After Nick completed his walk, it wasn't long before a publisher got in touch. The blog became a book, and last year (not long after the publication of The Broken Road, in fact), it hit the bookshops under the title Walking the Woods and the Water. Having enjoyed the blog, I was looking forward to the book and I am happy to report that I was not disappointed.
This book gives us what could be described as a behind-the-scenes view of modern-day Europe; the continent may appear to be somewhat homogenised nowadays, but the Europe that he walked through was anything but. He stayed with people he'd met online via a couch-surfing website, and later is amazed when people he stays with offer to call their friends in the next village to get them to offer him a bed for the next night; on an individual level, the people he encounters are for the most part generous and friendly.
Groups of people are perhaps less so; Slovaks are rude about Hungarians, Romanians are rude about Hungarians and Bulgarians, while Hungarians are rude about just about everyone who isn't Hungarian. These are old forces at work.
Indeed, we see in this book a continent still reeling from the ravages of history - not just the Second World War and the Cold War (which hang over Paddy's books like storm-clouds on the distant horizon) but centuries of it. The bit where he crosses the border between Austria and Slovakia is particularly good; once he's across, everything - even the smell - is different, for this is not only the old Cold War frontier but also the even older boundary between the Germanic and Slavic worlds.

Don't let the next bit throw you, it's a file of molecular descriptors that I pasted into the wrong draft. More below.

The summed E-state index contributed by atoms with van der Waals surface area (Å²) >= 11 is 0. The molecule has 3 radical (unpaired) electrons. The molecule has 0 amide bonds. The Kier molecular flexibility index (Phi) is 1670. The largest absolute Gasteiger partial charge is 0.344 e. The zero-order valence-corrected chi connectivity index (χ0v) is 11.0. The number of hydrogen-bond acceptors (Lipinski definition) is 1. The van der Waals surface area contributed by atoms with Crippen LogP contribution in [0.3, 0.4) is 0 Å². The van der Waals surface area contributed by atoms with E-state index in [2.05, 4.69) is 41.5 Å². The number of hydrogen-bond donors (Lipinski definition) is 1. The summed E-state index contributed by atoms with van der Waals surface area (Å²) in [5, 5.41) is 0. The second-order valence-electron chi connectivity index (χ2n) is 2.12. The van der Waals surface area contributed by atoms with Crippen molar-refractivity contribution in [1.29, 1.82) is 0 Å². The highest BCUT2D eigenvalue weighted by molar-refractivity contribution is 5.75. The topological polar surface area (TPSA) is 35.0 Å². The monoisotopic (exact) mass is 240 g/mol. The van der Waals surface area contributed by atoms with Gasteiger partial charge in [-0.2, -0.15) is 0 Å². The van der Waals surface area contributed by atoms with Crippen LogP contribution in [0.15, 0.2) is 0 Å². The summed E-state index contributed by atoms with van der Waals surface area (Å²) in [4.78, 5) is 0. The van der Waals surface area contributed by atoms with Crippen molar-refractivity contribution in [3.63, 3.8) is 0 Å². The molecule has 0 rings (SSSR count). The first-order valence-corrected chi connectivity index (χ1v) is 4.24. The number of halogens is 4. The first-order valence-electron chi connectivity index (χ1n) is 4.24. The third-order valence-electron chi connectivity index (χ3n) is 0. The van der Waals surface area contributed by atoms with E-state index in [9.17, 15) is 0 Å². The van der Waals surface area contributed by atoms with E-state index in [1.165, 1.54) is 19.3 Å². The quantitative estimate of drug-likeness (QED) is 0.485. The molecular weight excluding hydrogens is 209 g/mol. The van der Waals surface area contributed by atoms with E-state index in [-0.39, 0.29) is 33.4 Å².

Modernisation is there too, as shown with the Dutch and German cities that were flattened in the War and whose old medieval centres that Paddy saw are long gone, replaced by pedestrianised shopping-precincts. Elsewhere, the Danube has been tamed by the building of vast hydroelectric dams and the Bulgarian coast has become a line of concrete holiday-resorts. The author does not enjoy walking through seemingly endless suburbs either.
But that is only a part of the story. This, rather like a book I read a couple of years ago about another writer's walk between the 1066 battlefields, is about taking things at a slower pace than much of modern life allows, about allowing oneself to gradually absorb the changing atmosphere on the journey from place to place. It's not all pleasant but it can be vivid (his description of the aridity of the huge, empty horizons of the Great Hungarian Plain remained long in the memory after I'd finished the book) and it is never dull.
Being inspired by the journey someone else took decades previously, the concept itself is not original but that doesn't matter so much; many fine travel-books are all about following a journey first made by someone else. I once read somewhere that the age of discovery is never over when you are the discoverer, and I heard somewhere else that every journey is new to the person making it for the first time. Nick Hunt was fortunate to be in a position where he could walk in Paddy's footsteps, and we armchair travellers are just as fortunate to be able to read about his journey.